We were frequent visitors to Hippo Pools Wilderness Camp after we discovered it in 1998 and we were there a few times between then and 2001 when we departed to work in Bolivia. Our children were small at the time and it was an ideal and safe place for them to enjoy nature while getting bush-smart. We have fond memories of the time we spent at the camp, particularly the bush walks that were always enriching due to interesting findings and observations.
It was a pleasant surprise when, through the Ndeipí magazine of Harare, we learnt that Hippo Pools Wilderness camp was still there today. So we decided to give it a go and, unavoidably, compare it with the place that we remembered from 15 years ago. As we were not sure of what we would find there (or whether we would find the place…) we decided on a cautious two-night stay with the option of future visits if we liked it.
We have many good memories of time spent there but one of our walks along the river is perhaps the one most remembered. You will see why if you read on. For some reason, our daughter has a special sense that enables her to find snakes. That day was no exception. The twig snake (Thelotornis spp.) was in her territory, probably on the lookout for a lizard or perhaps a careless bird when we came along. In our daughter’s absence, we would have probably missed it as most people do because it was living up to its name and perfectly mimicking -yes you guessed right- a twig!
I am sure that the fact that this particular snake has binocular vision enabled it to get a very good view of our daughter and it was probably more frightened than her! However, our daughter was about nine years old and the snake was at about her eye level so, despite it being small, it looked threatening to her as it was swaying to perfect its deception and remain unnoticed. Of course, nothing happened as we walked past but I still remember our daughter’s fright which soon evolved into outrage over the incident. As usual I did not improve things when I mentioned that it was very poisonous and that its bite could be lethal if it gets you with its back fangs!!!
The camp, now part of the Wilderness Africa Trust, is located about 150km from Harare in the Umfurudzi Safari Area, on the margins of the Mazowe river. It has been functioning for over 30 years now, always under the good management we remembered. We learnt that the Trust has several projects to support the local communities and wilderness and wildlife conservation. The Trust employs over 75 people from the nearby communities, being one of the main sources of employment in the area.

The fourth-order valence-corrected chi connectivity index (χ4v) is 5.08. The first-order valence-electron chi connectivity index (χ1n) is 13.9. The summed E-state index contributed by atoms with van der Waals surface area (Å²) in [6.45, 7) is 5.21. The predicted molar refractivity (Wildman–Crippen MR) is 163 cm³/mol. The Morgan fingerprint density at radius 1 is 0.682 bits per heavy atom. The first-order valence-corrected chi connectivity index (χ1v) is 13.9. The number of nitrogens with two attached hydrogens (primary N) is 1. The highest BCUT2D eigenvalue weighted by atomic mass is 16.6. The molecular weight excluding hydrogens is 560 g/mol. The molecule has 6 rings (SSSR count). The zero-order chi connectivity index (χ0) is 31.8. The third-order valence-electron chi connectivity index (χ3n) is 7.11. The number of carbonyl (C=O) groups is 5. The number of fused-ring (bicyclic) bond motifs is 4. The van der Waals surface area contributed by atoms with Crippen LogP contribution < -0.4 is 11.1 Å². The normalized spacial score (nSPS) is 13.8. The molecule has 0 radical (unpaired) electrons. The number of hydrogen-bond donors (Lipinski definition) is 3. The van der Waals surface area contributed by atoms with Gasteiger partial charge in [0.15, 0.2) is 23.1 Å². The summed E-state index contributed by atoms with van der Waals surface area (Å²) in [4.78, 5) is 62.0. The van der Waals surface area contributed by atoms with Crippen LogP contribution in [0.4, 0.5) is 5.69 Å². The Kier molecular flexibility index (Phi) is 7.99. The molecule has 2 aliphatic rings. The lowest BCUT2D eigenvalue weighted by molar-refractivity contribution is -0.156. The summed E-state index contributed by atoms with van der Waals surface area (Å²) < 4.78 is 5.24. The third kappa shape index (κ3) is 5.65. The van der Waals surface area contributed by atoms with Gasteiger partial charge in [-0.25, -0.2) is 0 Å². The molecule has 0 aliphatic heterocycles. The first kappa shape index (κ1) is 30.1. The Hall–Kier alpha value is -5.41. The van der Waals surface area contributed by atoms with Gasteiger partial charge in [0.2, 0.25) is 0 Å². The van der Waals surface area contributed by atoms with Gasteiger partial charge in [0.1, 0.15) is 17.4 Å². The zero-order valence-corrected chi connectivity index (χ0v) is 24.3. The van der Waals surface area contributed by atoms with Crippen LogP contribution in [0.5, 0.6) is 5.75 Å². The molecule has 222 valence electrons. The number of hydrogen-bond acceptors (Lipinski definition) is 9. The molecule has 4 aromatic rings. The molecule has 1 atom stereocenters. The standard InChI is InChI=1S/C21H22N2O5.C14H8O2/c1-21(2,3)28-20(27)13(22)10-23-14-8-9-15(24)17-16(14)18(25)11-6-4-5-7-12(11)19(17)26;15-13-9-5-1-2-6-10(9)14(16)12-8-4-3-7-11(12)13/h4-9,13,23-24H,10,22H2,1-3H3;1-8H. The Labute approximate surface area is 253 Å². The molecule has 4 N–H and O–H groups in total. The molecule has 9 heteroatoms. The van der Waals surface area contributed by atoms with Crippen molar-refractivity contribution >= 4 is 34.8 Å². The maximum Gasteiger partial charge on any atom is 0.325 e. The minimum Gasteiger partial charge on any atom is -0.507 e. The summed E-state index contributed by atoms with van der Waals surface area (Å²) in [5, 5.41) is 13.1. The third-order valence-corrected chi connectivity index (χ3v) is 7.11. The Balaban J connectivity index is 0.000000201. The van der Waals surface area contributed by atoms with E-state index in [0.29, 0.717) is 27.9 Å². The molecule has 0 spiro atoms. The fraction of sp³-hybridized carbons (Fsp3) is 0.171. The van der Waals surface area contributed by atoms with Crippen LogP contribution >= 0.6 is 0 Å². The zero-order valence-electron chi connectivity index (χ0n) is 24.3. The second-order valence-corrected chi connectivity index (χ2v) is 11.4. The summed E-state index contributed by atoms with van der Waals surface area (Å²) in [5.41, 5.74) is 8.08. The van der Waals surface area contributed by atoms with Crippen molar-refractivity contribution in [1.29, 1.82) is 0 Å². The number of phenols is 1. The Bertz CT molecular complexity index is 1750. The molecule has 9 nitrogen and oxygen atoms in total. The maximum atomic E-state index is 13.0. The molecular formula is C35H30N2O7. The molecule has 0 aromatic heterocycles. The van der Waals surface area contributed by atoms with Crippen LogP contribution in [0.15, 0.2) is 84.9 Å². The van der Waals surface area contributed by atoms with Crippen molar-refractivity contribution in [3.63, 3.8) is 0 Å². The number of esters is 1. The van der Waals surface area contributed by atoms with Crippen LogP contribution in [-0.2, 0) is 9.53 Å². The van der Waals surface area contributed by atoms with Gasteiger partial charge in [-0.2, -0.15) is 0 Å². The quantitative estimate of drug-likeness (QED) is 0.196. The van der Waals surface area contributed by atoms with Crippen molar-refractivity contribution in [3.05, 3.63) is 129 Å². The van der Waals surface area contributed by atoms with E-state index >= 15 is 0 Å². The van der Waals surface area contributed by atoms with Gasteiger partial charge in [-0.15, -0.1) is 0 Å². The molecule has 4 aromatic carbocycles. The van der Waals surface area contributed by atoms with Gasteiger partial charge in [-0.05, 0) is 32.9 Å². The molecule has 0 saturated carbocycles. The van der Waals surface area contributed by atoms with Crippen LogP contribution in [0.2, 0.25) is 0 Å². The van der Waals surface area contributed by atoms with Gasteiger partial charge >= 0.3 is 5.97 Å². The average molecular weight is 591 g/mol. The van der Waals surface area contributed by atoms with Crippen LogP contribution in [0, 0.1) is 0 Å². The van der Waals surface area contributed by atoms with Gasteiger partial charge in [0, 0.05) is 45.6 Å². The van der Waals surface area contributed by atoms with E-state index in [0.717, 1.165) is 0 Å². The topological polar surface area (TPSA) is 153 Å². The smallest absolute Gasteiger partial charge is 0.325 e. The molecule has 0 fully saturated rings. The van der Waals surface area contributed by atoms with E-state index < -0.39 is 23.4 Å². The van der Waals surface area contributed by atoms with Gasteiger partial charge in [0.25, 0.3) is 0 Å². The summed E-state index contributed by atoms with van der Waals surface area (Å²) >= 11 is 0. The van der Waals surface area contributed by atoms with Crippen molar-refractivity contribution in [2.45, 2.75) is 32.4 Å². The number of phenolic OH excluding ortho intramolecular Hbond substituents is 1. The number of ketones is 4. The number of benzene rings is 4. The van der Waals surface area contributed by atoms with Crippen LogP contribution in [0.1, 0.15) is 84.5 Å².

To get there you need to drive out of Harare through Entreprise Road and, after 21 km take the left turn into Shamva Road and drive about 120 km and then turn right just after the entrance of Madziwa Mine until you find a sign for Umfurudzi Safari Area, pass Phoebus and Amms mines, report at the National Parks gate and from there you need to drive about 19 km to the camp. More precise details are available from the booking office.
The charming area where the camp is situated is held by the Trust through a concession by the Zimbabwe Department of National Parks and Wildlife. The interested reader can find more details of the work of the Trust @ http://www.wildernessafricatrust.org.
The camp remains roughly as we remembered, perched on a high bank of the Mazowe river (about 2 metres above the waterline) under magnificent indigenous trees that provide great shade to enjoy the well-kept lawn below. Several tree species are present and labeled carefully. We saw tamarind, sycamore fig, sausage tree and marula, to name but a few of the outstanding ones. Having been a tick expert I wanted to see the tick tree again (Sterculia africana) and pick some of its engorged tick-like seeds but time did not allow us to get to it as it requires a longish walk. It will be found next time, together with the large baobab (18-metre trunk circumference) that also requires some walking to get to. I understand that about 200 tree species have been identified in the area and they are all tagged, a great way to learn about trees. The camp has a tree nursery where you can buy trees as well. Regrettably, the pink flowered jacaranda was “out of stock” but there will be some in future, we were told.
Accommodation consists of self-catering chalets, cabins and tents scattered along the river shore with nice views over the river itself and the Garura Eco-Tourism area and well spaced so that privacy is ensured. There is also a good campsite further down the river. A salt lick in front of the camp attracts newly introduced animals that can be observed from the camp. An A-frame chalet is also located on the other shore. You are taken there by boat but there is also a vehicle crossing that looked a bit risky to me!